A. vera is an herbal remedy promoted as treating a variety of illness (Lust 2014).These two herbal remedies act together as a means to cleanse the colon and eliminatetoxins which could accumulate in the digestive tract causing disease; they alsofunction as an anti-inflammatory agent (Kapoor 2000).
aloe vera is an emollient and film-forming gum resin with hydrating, softening, healing, anti-microbial, and anti-inflammatory proper ties. It is most widely recognized for its moisturizing capacity. Aloe vera supplies moisture directly to the skin tissue. other properties include moisture regulation and an apparent ability to absorb uV light. It has a slightly relaxing effect on the skin, making it valuable for sensitive, sunburned, and sun-exposed skins. Aloe vera was popular in traditional medicine to heal burns. It is often used in gels to refresh and calm irritated skin, hence its popularity in sun preparations for cooling and soothing. In addition, it is found to be effective in emulsions formulated for regulating dry skin. There is some indication that aloe vera has a synergistic effect when used in conjunction with other anti-inflammatory substances. Concentrations over 50 percent have been shown to increase the blood supply to the area of application. Although aloe vera’s important constituents are minerals, polysaccharides, amino acids, and carbohydrates, it is about 99.5 percent water. Its benefit in a skin care product depends on the appropriate concentration, as different concentrations result in different benefits and end products. An almost odorless and nearly colorless extract, it is derived from the sap of the aloe leaf. It is used in cosmetics in a gel form (also referred to as an extract) or in a diluted version referred to as aloe vera juice.
A. vera is one of the most widely explored folk medicines, and its use for skin disorders dates back to thousands of years. The Aloe plant-derived medicinal and cosmetic products are among the biggest natural product-based industries all over the world. This succulent herb belongs to the family of Alliaceae. Many a times also referred as Aloe barbadensis Miller, it is native to Southern and Eastern Africa. In India and China, since ancient times Aloe has been an important medicine for its cathartic, stomachic, and emmenagogue properties (Grindley and Reynolds 1986). The therapeutic and medicinal uses of A. vera have been reviewed in detail by Sahu et al. (2013), which describe the anti-inflammatory, antioxidant, antimicrobial, antifungal, anti-helminthic, antiseptic, emollient, purgative, laxative, and aphrodisiac properties of the plant’s leaves. Aloe vera gel is known for its healing properties for skin injury and as a remedy for sunburns, burns and cuts, acne, injury to epithelial cells, and even skin cancer (Shelton 1991). Its antiviral, antidiabetic, and stress-reducing effects are also well documented (Noor et al. 2008; Sahu et al. 2013). Among the various active components of Aloe are anthraquinones; chromones; monosaccharides; polysaccharides; vitamins B1, B2, B6, and C; niacinamide; choline and enzymes like acid and alkaline phosphatase; amylase; lactate dehydrogenase; lipase; and many inorganic ingredients, but most important among them is the long chain of acetylated mannose (Hayes 1999; Djeraba and Quere 2000).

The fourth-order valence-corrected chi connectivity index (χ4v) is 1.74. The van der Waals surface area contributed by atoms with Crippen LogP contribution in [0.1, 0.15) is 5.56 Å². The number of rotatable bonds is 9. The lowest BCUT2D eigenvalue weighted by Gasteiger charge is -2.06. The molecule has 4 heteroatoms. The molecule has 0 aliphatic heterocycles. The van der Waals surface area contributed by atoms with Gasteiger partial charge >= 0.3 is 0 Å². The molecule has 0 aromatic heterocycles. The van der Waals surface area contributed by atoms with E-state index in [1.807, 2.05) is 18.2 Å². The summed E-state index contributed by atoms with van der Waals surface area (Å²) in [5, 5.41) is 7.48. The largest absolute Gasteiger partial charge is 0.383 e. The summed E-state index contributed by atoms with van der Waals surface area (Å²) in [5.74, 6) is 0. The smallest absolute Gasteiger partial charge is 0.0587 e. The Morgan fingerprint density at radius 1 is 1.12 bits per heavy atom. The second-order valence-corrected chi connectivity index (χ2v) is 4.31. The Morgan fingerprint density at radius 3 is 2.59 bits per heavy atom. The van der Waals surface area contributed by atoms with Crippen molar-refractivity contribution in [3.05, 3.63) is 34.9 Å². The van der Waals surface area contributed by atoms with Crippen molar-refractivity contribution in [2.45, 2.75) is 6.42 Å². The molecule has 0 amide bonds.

The anticancer activity of A. vera gel is also being explored. The glycoproteins present in the gel have antiulcer and antitumor activities (Yagi et al. 2003). Aloe vera gel was tested for its efficacy in the management of oral submucous fibrosis (OSMF), a potentially malignant disorder frequently associated with gutkha and betel nut chewing. The topical application of gel for 3 months significantly improved the clinical symptoms in all studied subjects with reduced burning and improved mouth opening or cheek flexibility (Sudarshan et al. 2012). The gel has also shown promising results in reducing oral mucositis, which is a frequent complication in radiation therapy in head and neck cancer patients (Ahmadi 2012). Because of its antifungal properties, topical application of A. vera gel is also effective in oral candidiasis, another risk factor in such patients. In another study, the gel polysaccharides were tested on oral ulcer animal models for its antioxidant activity. Results, as described by investigators, demonstrated enhanced innate immune response and suppressed oxidative injury as compared to control group animals (Yu et al. 2009). The gel polysaccharide has inhibitory effect on ornithine decarboxylase activity in Balb/3T3 mice and on tyrosine kinase activity in human leukemic cells (Kim et al. 1999).